Fortitude is a fictional location in Artic Norway, with an unusual population consisting of a lot of people not from Norway. It is almost a direct comparison to the way that Alaska was for the USA for a long time, comprised not of locals but of people from different parts of the country/world trying to either start something new, or get away from something old.

The basic concept is about a company trying to build a vacation getaway/go to location in the artic, while there are also a research facility and some sort of mining/oil location. All of this is in danger when a headless body is discovered, a murderer is lose and there is something more then a banal human doing the killing.

The acting is great, and the writing makes it feel like these people do know each other. You can feel them sort of group together when Stanley Tucci comes in as a British investigator for the death, and Tucci’s struggle to find out what actually happened.

The whole storyline is over by the end of the season, they wrap up the killer and supernatural parts of it cleanly, leaving the show with a solid conclusion. I very much enjoy this with British shows, the idea that the season can stand alone.

The one down part is the show does drag a little. It gets slower in the middle then I would like, and that could be my American take on shows, but they could have reduced this from a 12 episode show to a 10 episode show and it would have only been better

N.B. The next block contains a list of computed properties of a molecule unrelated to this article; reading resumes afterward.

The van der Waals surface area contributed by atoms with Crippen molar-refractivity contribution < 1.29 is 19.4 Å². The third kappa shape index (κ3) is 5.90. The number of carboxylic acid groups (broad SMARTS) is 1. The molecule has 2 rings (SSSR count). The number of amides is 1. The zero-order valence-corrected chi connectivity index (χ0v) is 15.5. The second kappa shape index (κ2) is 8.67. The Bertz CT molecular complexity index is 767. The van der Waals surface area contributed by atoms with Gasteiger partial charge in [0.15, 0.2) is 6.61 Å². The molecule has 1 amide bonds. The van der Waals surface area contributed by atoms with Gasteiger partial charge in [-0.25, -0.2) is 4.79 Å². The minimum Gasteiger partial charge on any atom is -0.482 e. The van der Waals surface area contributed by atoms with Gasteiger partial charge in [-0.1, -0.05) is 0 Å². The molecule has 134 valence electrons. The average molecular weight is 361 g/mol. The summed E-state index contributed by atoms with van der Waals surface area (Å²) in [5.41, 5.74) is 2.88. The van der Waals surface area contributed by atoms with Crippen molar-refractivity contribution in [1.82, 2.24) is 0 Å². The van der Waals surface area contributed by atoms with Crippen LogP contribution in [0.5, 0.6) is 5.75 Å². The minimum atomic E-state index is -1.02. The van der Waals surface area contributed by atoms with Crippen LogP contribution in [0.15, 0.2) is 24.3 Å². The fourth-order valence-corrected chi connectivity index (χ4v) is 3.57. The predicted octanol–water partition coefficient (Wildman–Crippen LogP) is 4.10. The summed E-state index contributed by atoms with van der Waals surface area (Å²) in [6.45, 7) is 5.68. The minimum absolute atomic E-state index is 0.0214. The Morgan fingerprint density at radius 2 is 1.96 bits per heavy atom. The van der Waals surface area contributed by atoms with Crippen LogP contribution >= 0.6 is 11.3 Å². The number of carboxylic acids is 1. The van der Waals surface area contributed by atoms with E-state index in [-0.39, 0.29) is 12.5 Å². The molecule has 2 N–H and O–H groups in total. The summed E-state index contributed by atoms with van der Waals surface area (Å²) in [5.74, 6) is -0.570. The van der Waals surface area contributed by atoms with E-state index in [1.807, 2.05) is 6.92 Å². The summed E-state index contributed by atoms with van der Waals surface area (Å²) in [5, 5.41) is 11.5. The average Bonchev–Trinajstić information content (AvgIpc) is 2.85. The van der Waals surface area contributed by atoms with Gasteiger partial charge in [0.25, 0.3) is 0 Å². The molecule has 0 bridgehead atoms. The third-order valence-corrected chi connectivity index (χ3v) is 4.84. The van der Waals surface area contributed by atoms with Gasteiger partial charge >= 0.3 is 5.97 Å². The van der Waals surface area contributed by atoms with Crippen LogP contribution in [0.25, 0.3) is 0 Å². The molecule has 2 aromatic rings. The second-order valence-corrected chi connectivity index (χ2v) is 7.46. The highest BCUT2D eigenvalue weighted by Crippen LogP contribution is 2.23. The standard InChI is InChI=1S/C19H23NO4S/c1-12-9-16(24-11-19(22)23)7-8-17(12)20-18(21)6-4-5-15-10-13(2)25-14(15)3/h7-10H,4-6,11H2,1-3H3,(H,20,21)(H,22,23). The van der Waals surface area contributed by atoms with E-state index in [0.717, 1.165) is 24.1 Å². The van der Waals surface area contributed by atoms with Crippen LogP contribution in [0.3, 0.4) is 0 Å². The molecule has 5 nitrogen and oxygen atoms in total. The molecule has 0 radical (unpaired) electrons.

I suspect part of this is the show starts to have a lot of relationship drama, where they really shouldn’t be, and slows down the story just for drama’s sake. Never a good thing.

Pros: Excellent acting, writing, location.

Cons: Could have been a little shorter, a little less relationship drama that went nowhere.

Caught my interest enough I will have to see what Season 2 will be about.

Jorgensen Forge

I have a lot of memories of stories my father told me. They range the gamut from Vietnam, to childhood, to stories about things before I was old enough to remember.

One of them was how he worked at Jorgensen Forge for six months in the foundry. This was when we lived in downtown Seattle (on capitol hill) with me and my mother. I was still really sick as an infant and he had to sell the car to help pay the rent.

He ended up with the job at the foundry, but there weren’t any direct buses. The foundry is outside the Boeing plant in Tukwila in a huge industrial area. The buses back then were even worse than now.

He would take the bus (over an hour to get there), then walk miles to work to do 10 hour nights. After 10 hours (maybe it was 12) of working in the place he would walk those miles back to the bus and then come home.

He told me about a guy he met (I can’t remember the name) that he liked. Evidently the guy graduated as a teacher from college but found out he hated children. So he became a worker in the forge as well and enjoyed it a lot more. It is funny how we like jobs we didn’t expect.